Thursday, July 10, 2014


Political Mayhem Thursday: Hobby Lobby, etc.

A lot of people have asked me for a response to the Hobby Lobby decision last week, in which the Supreme Court interpreted the Religious Freedom Restoration Act to protect the owners of closely-held companies in their efforts to keep some types of contraception out of company health plans.

A big part of my response is that I find it hard to care very much about this issue.  I think affordable contraceptives should be widely available, so it's unfortunate this makes that less true for a relatively small number of people-- but they weren't getting subsidized contraceptives before.  The "religious freedom" issue seems pretty insignificant, too-- given that the company's investments included the manufacturers of the same devices they sought to exclude; obviously, they weren't super-vigilant on this issue.

I thought D.J. Tice made some great points about all this in his opinion piece in last Sunday's Star Tribune:

In the closely watched Hobby Lobby ruling that closed the court’s term last week, the Supreme Court’s five conservatives held that Obamacare’s so-called “contraceptive mandate” cannot be enforced against closely held corporations whose owners have a sincere religious objection to paying for insurance that covers certain kinds of birth control….

Less than two months earlier, in Town of Greece vs. Galloway, the same five conservatives ruled in favor of a town board that begins its public meetings with a prayer, almost always a sectarian Christian prayer, despite the objections of some citizens….

In each case, the conservatives could be seen as ruling in favor of religion, and specifically in favor of conservative Christian sensibilities. Meanwhile, in both cases, the liberals could be seen as subordinating those religious interests to other concerns….

What leaves one wondering about the deepest source of these tangled conclusions is that it’s hard to see consistency, from either faction, when one thinks about these cases in terms more directly involving legal and constitutional principles.

All religious-freedom disputes are about drawing the line between the rights of individuals and the rights of the community, as exercised by its government. The Constitution guarantees individual Americans’ right to “free exercise” of their religion while also protecting them against having religion imposed through an “establishment of religion.” How broadly or narrowly one defines those protections has long left plenty of room for debate.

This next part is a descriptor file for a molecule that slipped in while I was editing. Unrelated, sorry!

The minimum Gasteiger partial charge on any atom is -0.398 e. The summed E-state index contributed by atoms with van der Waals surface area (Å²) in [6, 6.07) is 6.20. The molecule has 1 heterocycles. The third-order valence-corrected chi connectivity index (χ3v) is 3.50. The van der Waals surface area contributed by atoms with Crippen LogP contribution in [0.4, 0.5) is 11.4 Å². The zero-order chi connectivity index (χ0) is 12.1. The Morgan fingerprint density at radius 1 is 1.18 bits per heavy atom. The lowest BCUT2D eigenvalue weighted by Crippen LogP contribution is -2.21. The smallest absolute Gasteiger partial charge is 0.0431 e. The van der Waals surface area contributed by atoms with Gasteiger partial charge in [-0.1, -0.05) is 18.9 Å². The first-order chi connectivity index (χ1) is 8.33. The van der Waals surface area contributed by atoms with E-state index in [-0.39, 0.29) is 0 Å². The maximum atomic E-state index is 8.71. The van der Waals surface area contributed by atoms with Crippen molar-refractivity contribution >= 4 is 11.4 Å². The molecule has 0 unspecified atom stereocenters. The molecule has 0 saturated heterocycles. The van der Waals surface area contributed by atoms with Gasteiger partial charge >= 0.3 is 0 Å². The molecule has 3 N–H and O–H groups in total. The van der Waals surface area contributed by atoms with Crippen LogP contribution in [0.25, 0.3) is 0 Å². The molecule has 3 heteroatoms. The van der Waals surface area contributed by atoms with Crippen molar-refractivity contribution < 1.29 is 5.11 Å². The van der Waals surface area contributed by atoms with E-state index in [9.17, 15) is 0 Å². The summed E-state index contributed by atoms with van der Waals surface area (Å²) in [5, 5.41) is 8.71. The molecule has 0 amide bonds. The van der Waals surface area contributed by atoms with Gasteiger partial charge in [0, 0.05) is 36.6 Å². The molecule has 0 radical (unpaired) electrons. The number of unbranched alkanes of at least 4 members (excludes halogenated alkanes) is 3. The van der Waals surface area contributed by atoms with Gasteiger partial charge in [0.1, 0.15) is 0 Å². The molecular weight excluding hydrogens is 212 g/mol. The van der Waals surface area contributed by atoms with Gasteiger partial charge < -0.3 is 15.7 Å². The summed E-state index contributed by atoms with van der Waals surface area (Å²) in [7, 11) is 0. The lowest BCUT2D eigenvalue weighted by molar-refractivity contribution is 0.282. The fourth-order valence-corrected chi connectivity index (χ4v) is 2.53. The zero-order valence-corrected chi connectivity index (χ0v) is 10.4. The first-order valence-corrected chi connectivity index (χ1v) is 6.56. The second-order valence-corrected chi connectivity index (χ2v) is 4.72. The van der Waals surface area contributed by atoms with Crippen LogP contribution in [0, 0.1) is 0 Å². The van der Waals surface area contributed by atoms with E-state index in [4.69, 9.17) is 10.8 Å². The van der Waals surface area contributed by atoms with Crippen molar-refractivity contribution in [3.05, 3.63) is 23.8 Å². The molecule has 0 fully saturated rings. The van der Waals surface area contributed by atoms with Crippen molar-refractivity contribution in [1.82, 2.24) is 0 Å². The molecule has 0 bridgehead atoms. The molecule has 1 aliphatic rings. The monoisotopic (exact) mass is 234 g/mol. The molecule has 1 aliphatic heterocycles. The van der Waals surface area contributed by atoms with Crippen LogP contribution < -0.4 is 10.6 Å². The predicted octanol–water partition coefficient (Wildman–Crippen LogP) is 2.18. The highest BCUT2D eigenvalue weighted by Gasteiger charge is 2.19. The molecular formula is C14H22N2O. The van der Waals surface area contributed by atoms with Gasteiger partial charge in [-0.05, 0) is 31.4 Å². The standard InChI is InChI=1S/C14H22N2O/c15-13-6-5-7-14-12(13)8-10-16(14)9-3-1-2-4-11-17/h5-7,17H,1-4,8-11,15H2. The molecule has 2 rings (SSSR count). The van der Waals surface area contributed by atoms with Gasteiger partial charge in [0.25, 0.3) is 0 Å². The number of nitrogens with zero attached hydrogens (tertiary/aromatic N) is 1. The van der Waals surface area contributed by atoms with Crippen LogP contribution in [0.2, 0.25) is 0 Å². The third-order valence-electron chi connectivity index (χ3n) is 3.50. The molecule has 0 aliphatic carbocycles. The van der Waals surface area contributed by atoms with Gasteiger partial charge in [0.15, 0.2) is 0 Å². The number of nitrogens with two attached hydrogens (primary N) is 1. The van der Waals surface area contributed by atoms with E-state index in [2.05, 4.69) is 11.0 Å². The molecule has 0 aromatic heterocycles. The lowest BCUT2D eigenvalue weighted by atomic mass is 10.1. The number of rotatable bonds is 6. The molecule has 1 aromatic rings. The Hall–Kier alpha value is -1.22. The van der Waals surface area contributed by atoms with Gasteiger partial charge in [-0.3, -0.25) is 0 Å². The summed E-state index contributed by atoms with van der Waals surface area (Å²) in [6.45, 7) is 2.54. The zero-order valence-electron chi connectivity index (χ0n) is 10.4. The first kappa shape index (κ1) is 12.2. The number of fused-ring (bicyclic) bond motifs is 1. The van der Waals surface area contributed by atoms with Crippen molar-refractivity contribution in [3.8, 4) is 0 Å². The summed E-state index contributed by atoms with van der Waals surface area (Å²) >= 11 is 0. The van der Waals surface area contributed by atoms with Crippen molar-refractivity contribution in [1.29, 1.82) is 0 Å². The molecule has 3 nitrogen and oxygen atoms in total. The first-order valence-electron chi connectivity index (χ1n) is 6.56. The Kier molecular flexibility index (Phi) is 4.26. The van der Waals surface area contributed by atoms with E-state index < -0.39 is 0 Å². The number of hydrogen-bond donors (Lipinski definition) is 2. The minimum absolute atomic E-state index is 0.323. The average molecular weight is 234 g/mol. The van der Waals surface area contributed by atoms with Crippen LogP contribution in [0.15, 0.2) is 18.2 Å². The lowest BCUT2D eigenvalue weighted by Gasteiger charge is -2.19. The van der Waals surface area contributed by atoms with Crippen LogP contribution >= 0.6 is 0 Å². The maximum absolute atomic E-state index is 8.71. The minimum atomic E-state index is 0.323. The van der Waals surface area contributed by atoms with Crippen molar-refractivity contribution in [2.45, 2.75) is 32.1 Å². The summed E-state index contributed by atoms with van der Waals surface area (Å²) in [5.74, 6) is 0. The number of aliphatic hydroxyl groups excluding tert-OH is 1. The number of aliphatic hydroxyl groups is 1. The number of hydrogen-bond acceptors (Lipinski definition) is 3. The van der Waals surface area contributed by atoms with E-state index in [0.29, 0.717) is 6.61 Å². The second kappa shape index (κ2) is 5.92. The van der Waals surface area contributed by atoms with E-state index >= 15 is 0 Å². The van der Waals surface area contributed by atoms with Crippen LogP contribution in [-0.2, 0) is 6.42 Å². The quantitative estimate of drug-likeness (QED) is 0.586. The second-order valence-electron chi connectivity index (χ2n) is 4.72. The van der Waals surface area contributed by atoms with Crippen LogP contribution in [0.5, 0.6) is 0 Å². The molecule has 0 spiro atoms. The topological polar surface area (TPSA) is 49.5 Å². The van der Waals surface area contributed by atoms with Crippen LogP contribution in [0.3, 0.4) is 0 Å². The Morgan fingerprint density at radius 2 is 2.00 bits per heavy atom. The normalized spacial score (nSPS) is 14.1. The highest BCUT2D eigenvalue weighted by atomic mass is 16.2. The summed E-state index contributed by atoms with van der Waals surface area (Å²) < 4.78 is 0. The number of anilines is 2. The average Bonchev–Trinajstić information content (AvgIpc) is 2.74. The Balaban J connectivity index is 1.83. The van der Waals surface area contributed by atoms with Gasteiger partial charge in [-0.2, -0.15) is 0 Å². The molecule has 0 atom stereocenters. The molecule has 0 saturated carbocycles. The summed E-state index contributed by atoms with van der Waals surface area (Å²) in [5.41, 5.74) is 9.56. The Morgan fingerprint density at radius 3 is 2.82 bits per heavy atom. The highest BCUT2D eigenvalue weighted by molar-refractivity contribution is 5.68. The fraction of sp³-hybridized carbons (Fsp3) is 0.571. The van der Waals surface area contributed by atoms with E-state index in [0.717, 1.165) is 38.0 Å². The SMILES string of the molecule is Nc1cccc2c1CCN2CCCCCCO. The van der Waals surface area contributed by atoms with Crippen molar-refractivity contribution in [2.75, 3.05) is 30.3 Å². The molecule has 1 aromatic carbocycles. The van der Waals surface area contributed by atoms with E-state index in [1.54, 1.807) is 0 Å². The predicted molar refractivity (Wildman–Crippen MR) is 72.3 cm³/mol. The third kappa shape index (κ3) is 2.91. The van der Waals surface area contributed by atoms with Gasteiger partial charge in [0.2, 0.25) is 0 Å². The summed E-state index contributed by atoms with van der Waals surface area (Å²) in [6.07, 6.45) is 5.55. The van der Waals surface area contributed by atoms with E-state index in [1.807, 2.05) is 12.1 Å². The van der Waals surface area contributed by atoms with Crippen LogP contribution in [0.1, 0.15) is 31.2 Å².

But between these two cases each court camp jumped from one side of the dividing line to the other. The conservatives protected individual freedom of conscience in Hobby Lobby, but sided with community values over individual sensitivities in Town of Greece. The liberals jumped exactly the other way, defending government-required birth control coverage (never mind religious objections) but decrying a government-led prayer that could bruise feelings.

One could easily imagine a neutral view of religious rights concluding that a brief prayer before a public meeting is no “establishment of religion” — and that a birth control insurance mandate is no infringement of “free exercise.” A more expansive (but equally consistent) view of religious freedom might readily see both the mandate and the prayer as violating private rights. But how easy is it to be confident that anything besides a basic favoritism toward religion’s claims — or a basic coolness toward them — fully explains the justices’ equal and opposite gymnastics in these rulings?

Tice is right-- there should be a consistency here on government imposing a process that affects religious belief, that cuts both ways.  If government can insist on a sectarian prayer, it should also be able to impose a health care system that burdens some religious groups.  Commentators are right when they say that the Constitution itself does not impose a "wall" between church and state, but in practice a wall helps avoid this kind of inconsistency.

From my own point of view, I'm discouraged by another aspect of all this.  Doesn't it seem like Christian groups  are mostly fighting for their rights these days?

There are two problems with that.

First, "rights" are not a Christian concept.  Duty is, obedience, humility, grace… but not "rights."  Over and over, the stories of the Bible reflect a natural order that is not based on individual rights, but on humility before God.  It is a fundamentally different value system that the rights provided in the Constitution.  The First Commandment demands humility and loyalty to God (an obligation); the free exercise of religion demanded by the First Amendment-- a right-- does the opposite.